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Challenging wind and waves. Linking hydrodynamic research to the maritime industry. LASHING@SEA, executive summary
(2009). Challenging wind and waves. Linking hydrodynamic research to the maritime industry. LASHING@SEA, executive summary. MARIN: Wageningen. 47 pp.

Available in
    VLIZ: Non-open access 156727

    Lashing; Sea transport; Marine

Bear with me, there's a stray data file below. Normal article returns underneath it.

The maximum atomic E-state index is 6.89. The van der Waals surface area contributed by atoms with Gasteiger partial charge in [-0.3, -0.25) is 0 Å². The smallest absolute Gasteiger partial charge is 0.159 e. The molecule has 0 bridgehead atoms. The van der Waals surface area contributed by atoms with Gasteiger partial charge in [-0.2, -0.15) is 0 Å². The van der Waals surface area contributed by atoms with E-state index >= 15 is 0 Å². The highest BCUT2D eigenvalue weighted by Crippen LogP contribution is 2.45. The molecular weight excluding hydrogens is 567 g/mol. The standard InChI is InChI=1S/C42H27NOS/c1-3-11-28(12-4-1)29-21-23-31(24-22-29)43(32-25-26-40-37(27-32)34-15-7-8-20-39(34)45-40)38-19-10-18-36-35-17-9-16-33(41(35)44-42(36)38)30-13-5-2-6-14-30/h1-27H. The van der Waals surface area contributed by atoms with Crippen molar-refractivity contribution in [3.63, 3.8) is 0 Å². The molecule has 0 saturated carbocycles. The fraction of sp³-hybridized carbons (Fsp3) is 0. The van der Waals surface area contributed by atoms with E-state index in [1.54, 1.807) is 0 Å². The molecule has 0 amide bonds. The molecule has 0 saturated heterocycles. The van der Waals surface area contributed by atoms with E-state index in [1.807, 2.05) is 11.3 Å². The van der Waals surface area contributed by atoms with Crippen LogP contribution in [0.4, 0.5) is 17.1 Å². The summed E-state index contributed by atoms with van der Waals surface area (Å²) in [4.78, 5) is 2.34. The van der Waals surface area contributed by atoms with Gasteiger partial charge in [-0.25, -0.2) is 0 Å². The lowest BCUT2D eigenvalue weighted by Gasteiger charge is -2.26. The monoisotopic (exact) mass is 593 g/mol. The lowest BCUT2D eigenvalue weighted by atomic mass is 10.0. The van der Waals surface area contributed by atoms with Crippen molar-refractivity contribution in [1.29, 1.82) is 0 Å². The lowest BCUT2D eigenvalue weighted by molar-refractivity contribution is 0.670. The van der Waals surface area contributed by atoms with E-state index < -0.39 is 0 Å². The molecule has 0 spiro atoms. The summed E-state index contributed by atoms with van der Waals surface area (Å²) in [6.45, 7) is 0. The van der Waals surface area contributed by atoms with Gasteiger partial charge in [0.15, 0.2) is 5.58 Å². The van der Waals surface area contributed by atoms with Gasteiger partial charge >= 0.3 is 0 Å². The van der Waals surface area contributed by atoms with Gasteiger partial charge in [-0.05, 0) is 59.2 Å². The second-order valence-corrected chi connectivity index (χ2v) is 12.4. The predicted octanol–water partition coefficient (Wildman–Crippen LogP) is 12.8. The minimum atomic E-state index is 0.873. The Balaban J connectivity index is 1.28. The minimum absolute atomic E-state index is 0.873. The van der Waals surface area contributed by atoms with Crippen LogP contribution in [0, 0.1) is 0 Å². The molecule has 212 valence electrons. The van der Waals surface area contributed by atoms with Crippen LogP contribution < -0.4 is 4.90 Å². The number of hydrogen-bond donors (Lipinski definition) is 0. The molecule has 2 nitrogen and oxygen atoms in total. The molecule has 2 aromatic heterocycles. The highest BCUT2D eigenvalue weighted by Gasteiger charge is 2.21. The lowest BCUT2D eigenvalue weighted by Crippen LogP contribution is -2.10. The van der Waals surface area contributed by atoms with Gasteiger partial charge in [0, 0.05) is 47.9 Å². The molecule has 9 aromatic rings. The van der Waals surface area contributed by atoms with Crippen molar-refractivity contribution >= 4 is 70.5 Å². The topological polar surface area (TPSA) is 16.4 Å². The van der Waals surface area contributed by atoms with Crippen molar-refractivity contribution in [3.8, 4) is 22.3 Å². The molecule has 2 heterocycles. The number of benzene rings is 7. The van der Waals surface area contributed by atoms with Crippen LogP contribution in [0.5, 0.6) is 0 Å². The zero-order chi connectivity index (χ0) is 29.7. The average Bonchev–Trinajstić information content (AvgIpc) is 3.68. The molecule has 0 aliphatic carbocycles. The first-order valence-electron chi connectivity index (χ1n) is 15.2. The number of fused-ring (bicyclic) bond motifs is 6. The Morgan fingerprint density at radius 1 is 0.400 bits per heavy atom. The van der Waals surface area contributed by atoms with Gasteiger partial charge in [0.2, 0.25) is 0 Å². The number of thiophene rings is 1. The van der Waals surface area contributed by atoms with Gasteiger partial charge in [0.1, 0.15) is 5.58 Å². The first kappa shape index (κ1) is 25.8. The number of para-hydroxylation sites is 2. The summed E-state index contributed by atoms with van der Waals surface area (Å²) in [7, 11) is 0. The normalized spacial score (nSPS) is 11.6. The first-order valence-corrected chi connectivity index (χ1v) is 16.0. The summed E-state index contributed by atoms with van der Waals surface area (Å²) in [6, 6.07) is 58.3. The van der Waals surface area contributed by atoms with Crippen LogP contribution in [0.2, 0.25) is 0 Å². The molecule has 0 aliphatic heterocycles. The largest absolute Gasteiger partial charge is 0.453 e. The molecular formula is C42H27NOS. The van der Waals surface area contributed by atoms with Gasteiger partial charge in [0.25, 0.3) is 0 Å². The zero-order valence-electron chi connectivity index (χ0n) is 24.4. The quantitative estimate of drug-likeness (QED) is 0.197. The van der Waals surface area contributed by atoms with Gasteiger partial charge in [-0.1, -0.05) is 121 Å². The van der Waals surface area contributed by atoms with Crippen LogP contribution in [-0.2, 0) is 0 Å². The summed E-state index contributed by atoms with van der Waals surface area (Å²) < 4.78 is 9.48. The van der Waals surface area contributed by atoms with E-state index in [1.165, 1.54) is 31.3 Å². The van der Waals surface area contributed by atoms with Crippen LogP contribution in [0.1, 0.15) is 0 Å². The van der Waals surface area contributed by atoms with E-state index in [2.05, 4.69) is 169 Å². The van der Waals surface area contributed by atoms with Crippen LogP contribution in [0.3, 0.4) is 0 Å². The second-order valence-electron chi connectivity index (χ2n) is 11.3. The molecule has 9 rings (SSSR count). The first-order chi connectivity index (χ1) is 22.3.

The Lashing@Sea project was started to evaluate standards and technology in sea transport. Trigger was the noted development of a non level playing field and an increasing number of incidents involving cargo damages and losses. A consortium comprising of 23 companies from industry and governments was brought together to perform the work and evaluate findings. The group included ship owner/operators, lashing gear and on board software manufacturers, governments, classification societies and technology institutes.Procedures, rules and typical incidents were summarized from documentation and more specifically from interviews and questionnaires by practical experts. The obtained insights were validated versus the operational conditions on board by measurements onboard of five ships and by means of dedicated tests on shore.It was found that several factors can be listed in container transport, which affect reliability of the secured cargo stow. Two significant aspects were identified that are not included in present design practice and thus reduce existing safety margins. These are dynamic loads by hull flexibility and interaction between adjacent container rows. In addition it was found that reliability is reduced by disagreements between the actual cargo stow on board and the planned situation. Critically planned configurations may thus become unstable.Findings in RoRo and Heavy lift transport showed that design assumptions match the behaviour of the ships and cargo in service. There are developments to reduce cargo securing compared to international recommendations. International legislation allows for such reductions but does not provide guidelines on the procedures to be followed. The Lashing@Sea project formulated a “Unified Interpretation” of the existing legislation as a first proposal for this. A request to follow up on that was forwarded to IACS and IMO to include the recommendations in practical industry and thus take a step towards a more level playing field.

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